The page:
This trip we went back to southern New Mexico. Pat wanted to see that Rocky Canyon. Notah and Kerra had been trying to figure out the actual name of the canyon. It was deep and long and they thought sure it should have a name. They came up with two, but I know the one was wrong. I don't know about the other..
We went in the way we had come out last week. It was shorter than the other way. We turned off the highway onto the graded road. We turned off the graded road onto a two tire track. A little ways along that track, Pat thought he saw a grave and wanted to stop so he could look at it.
We're always ready to 'stop and look.' Good thing we did.
After they'd walked around for a while I decided the ground was even enough that I'd have no trouble walking so I got out too. I'm glad I did.
There was a grave there. In fact there were several. Pat had discovered an old, old graveyard. A rough path 'paved with a variety of flat stones, had once led among them. The path was only visible after we'd found the graves. Then it was obvious the stones scattered here and there had once led through the graveyard. There were no markers remaining, only heaps of stone or sometimes circles of stone surrounding a sunken pile of others.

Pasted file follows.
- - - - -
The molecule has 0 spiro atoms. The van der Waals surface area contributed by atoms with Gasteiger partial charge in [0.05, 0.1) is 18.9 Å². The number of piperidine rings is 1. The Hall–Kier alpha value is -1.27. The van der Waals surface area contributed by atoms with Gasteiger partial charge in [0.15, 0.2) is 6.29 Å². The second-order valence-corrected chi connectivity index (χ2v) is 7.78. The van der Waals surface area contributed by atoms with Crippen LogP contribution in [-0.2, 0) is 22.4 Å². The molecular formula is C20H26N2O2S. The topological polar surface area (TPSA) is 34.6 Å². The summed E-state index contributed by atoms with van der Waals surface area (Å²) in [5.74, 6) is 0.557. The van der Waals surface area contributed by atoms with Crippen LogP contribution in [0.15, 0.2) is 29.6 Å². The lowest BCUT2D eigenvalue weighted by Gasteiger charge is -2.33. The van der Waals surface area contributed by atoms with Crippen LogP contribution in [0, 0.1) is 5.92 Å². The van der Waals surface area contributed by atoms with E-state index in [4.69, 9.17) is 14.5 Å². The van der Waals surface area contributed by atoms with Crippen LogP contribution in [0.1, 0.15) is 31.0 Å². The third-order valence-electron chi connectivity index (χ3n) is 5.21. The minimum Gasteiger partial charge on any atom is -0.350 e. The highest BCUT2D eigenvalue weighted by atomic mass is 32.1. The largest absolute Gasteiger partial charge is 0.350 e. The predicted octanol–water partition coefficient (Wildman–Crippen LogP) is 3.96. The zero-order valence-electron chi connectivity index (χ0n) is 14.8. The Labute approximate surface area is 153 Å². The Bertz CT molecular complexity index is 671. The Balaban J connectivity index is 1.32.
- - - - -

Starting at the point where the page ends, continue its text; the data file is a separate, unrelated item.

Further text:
Beyond the grave yard was the remains of an old well, It had been filled in long before, but the circle of the wall remained. To the side were three metal rings of the sort once used to bind barrels and buckets. Like these.
The rings were small, about 12 inches in diameter, so the bucket or barrel must have been of a size easily carried when filled with water. The wood had long since rotted away, only the rings remained.
That's all that remained besides tumbleweed and some windblown trash.
Across the road, (I didn't go over because my 'walking around time' was over.) Kerra found the foundations of houses. There had e vidently been a small town there that had remained long enough that they needed a cemetary. I suppose there were eight or ten graves that we saw. There may have been more scattered among the brush.
It's poignant to think that this is just one of many towns scattered throughout the southwest. I wondered who the people were who had lived here. Why did they start a town here in, seemingly, the middle of nowhere. What did they do for a living? Did they arrive intentionally or was it a last ditch choice? Did they all leave at once? Or did the town just slowly die? Or did the well go dry and force them to leave?
It made me think of the poem by Shelley: "Nothing beside remains. Round the decay . . . boundless and bare The lone and level sands stretch far away.'
That was the feeling there beside that lonely lost town.